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• If the notion of a gradual rise in beings from I the meaneft to the most high, be not a vain ima

gination, it is not improbable that an angel looks down upon a man, as a man doth upon a creature which approaches the nearest to the rational nature. By the fame rule (if I may indulge my

fancy in this particular) a superior brute looks • with a kind of pride on one of an inferior spe« cies. If they could reflect, we might imagine

from the gestures of some of them, that they think themselves the fovereigns of the world, . and that all things were made for them. Such

a thought would not be more abfurd in brute

creatures, than one which men are apt to en' tertain, namely that all the stars in the firma'ment were created only to please their eyes,

and . amuse their imaginations. Mr. Dryden, in his fa• ble of the Cock and the Fox, makes a speech for « his hero the cock, which is a pretty instance for • this purpose.

Then turning, said to Partlet, fee, my dear, How lavish nature hath adorn’d the year ; How the pale primrose and the violet Spring, And birds elay their throats difus'd to sing : All these are ours, and I with pleasure fee Man frutting on two legs, and aping me. • What I would observe from the whole is this, that we ought to value ourselves upon those • things only which superior Beings think valua

ble, since that is the only way for us not to fink :' in our own esteem hereafter.

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* N° 622. FRIDAY, NOVEMBER 19.

Fallentis femita vita.

Hor. Ep. xviii. lib. i. ver. 103. ---A safe private quiet, which betrays Itself to ease, and cheats away the days.



N a former speculation you have observe

ed, that true greatness doth not confift in that pomp and noise wherein the generality of man• kind are apt to place it. You have there taken • notice, that virtue in obscurity often appears • more illustrious in the eye of fuperior beings,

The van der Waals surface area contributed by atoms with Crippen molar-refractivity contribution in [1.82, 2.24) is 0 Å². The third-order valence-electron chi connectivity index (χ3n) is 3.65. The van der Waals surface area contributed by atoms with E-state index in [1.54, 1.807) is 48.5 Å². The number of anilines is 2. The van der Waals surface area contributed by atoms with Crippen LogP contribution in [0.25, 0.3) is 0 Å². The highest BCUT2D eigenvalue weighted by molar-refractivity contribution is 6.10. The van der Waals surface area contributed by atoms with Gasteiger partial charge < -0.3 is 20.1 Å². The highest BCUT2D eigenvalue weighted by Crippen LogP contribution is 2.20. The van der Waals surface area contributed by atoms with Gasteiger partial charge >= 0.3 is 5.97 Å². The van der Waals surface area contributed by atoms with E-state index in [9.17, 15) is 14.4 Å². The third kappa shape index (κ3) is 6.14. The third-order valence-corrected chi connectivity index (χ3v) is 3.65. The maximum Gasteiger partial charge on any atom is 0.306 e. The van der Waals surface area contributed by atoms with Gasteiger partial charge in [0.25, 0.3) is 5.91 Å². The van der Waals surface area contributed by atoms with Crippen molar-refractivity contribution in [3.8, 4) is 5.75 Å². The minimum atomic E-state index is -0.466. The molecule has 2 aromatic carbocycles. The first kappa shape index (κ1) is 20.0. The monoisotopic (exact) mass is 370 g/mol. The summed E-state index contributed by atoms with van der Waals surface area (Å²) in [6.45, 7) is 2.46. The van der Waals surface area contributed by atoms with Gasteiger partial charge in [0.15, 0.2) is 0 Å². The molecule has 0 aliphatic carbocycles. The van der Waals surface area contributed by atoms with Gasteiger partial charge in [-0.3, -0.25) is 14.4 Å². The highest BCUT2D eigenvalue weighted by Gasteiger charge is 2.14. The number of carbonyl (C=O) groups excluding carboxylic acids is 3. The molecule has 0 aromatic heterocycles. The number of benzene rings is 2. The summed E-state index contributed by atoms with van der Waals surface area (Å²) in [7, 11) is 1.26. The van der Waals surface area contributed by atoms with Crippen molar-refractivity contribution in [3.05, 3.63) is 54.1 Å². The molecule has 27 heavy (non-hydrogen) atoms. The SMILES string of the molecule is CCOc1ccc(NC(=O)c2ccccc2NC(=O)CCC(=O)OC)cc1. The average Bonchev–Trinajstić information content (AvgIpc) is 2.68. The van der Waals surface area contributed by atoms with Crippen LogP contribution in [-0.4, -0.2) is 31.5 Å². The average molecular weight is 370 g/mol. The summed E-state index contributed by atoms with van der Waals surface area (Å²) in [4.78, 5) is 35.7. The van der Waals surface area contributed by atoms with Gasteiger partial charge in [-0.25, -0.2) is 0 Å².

than all that paffes for grandeur and magnificence among men,

• When we look back upon the history of those • who have borne the parts of kings, statesmen, or ' commanders, they appear to us stripped of those • out-side ornaments that dazzled their contempo* raries; and we regard their persons as great or ' little, in proportion to the eminence of their vir.

tues or vices. The wife fayings, generous fenti'ments, or disinterested conduct of a philofopher

under mean circumstances of life, fet him higher ' in our esteem that the mighty potentates of the • earth, when we view them both through the long

profpect of many ages. Were the memoirs of an • obscure man, who lived up to the dignity of his ' nature, and according to the rules of virtue, to • be laid before us, we should find nothing in such

a character which might not fet him on a level • with men of the highest stations. The follow

ing extract out of the private papers of an honest country.gentleinan will set this matter in a clear light. Your reader will perhaps conceive a


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idea of him from these actions done in « fecret, and without a witness, than of those • which have drawn upon them the admiration of 6 multitudes.

MEMOIRS. “ In my 22d year I found a violent affection “ for my cousin Charles's wife growing upon me, “ wherein I was in danger of succeeding, if I had

not upon that account begun my travels into fo" reign countries.